lustrated by David Catrow
Penguin, 2001

Molly Lou is the shortest girl in first grade. She’s got buck teeth, has a terrible singing voice, and is quite clumsy. Her grandma gives her the courage to take pride in herself. Then Molly Lou moves to a new town away from her grandma and old friends. A bully picks on her and teases her—but Molly takes it all in stride and wins over her classmates…including her harasser.

Thank You, Mr. Falker
Written & illustrated by Patricia Polacco
Philomel, 1998

Autobiographical story about young Polacco who was teased by classmates and called a “dummy” because she couldn’t read. In fifth grade, a teacher who is both understanding and wise takes the time to tutor the young artist every day after school and opens the world of words to her.


Sailing Home: A Story of a Childhood at Sea
Written by Gloria Rand
Illustrated by Ted Rand
NorthSouth, 2001

This story is based on the experiences of the children of Captain and Mrs. Mads Albert Madsen aboard the four-masted sailing bark named the John Ena, a ship that carried cargo all over the world during the late 1800s and early 1900s. The children learn school lessons from their mother and governess. Their father teaches them about the planets, stars, celestial navigation, and how to send signals with flags at sea. The back matter of the book includes an afterward and Madsen family photographs.


Anonymous said...

What a great list!

I recently read Harry and the Dinosaurs Go to School by Ian Whybrow and with illustrations by Adrian Reynolds. I had read a positive review in The Horn Book, and it was really good. It's a good first day of school story, particularly for those going to school for the first time ever, whether pre-school or kindergarten.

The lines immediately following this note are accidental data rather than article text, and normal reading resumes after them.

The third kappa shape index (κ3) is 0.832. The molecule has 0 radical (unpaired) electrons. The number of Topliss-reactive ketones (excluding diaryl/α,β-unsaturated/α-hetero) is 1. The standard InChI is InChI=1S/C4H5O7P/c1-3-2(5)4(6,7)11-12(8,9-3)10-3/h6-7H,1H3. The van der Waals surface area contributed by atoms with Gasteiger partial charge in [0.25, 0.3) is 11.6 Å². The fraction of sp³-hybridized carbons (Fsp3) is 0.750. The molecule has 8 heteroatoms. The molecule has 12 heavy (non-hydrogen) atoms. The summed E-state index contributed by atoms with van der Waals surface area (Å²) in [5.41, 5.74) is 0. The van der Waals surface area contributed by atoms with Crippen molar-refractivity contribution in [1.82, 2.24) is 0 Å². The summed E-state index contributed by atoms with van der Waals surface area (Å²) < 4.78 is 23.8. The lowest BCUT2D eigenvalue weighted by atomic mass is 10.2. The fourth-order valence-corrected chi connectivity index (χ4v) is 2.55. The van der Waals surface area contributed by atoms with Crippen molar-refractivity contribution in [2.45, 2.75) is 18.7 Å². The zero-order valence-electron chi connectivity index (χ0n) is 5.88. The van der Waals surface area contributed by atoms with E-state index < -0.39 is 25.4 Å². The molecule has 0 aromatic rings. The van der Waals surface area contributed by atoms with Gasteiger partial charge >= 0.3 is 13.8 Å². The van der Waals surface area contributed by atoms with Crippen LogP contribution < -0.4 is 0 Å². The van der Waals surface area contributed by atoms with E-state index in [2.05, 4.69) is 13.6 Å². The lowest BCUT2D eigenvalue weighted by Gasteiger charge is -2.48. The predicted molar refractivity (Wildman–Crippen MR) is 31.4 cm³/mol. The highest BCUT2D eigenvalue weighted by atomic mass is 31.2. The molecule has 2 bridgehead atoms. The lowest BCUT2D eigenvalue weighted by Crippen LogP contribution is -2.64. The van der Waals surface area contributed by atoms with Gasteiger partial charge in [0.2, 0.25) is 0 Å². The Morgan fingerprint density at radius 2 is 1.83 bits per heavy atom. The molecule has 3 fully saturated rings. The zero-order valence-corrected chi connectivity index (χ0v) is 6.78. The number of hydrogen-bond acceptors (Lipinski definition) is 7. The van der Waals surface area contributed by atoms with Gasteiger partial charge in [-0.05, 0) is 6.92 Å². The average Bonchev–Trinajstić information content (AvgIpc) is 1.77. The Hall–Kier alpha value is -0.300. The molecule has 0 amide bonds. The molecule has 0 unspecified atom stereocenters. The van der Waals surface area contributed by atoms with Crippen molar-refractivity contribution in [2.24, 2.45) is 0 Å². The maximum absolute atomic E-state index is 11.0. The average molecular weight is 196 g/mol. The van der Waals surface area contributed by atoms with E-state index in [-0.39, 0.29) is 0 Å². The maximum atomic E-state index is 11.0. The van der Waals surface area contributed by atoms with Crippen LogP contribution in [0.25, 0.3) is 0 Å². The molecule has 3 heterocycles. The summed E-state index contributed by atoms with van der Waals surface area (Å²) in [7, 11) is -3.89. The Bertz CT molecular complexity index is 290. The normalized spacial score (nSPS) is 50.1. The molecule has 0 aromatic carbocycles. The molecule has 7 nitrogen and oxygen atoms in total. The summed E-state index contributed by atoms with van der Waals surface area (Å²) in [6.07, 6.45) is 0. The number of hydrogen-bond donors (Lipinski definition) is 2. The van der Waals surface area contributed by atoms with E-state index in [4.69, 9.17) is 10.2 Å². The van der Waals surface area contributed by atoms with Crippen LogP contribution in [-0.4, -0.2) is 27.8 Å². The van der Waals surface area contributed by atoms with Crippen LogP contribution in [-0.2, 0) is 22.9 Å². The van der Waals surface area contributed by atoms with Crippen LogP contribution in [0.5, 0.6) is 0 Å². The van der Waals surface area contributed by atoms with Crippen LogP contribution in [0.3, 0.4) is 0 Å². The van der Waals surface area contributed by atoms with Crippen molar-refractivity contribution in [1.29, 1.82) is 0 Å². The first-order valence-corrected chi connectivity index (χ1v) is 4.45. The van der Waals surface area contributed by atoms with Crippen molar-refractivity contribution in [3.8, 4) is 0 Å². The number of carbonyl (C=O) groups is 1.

Elaine Magliaro said...

Thanks, Jules. "Harry and the Dinosaurs Go to School" sounds like the kind of book young kids would really like. Have Jane Yolen and Mark Teague done a book about dinosaurs going to school, too?

I know there are plenty more school stories and first day of school books. I just included the the titles I have in my personal library.

Anonymous said...

Elaine, I don't know of a Yolen/Teague book about that, but you never know if one will be created.

Elaine Magliaro said...


I stopped by a children's book shop on Wednesday and saw the Yolen/Teague book on display. I think the title is "How Do Dinosaurs Go to School?"

Charlotte said...

The back to school book I think is really needed is the one for the shy parent worried about making friends with the other parents, because if she doesn't her child will never have playdates, and worried even more about whether the teacher will like her...


Andromeda Jazmon said...

I am bookmarking this page for when I get back in my library. Good choices!

Elaine Magliaro said...


Teachers were always asking for books like these at the beginning of the school year, too--and I was always looking for some good school stories to add to our elementary library collection.


Thanks! These are books I have in my personal collection. I know there are many others--but I only wanted to recommend books I had read.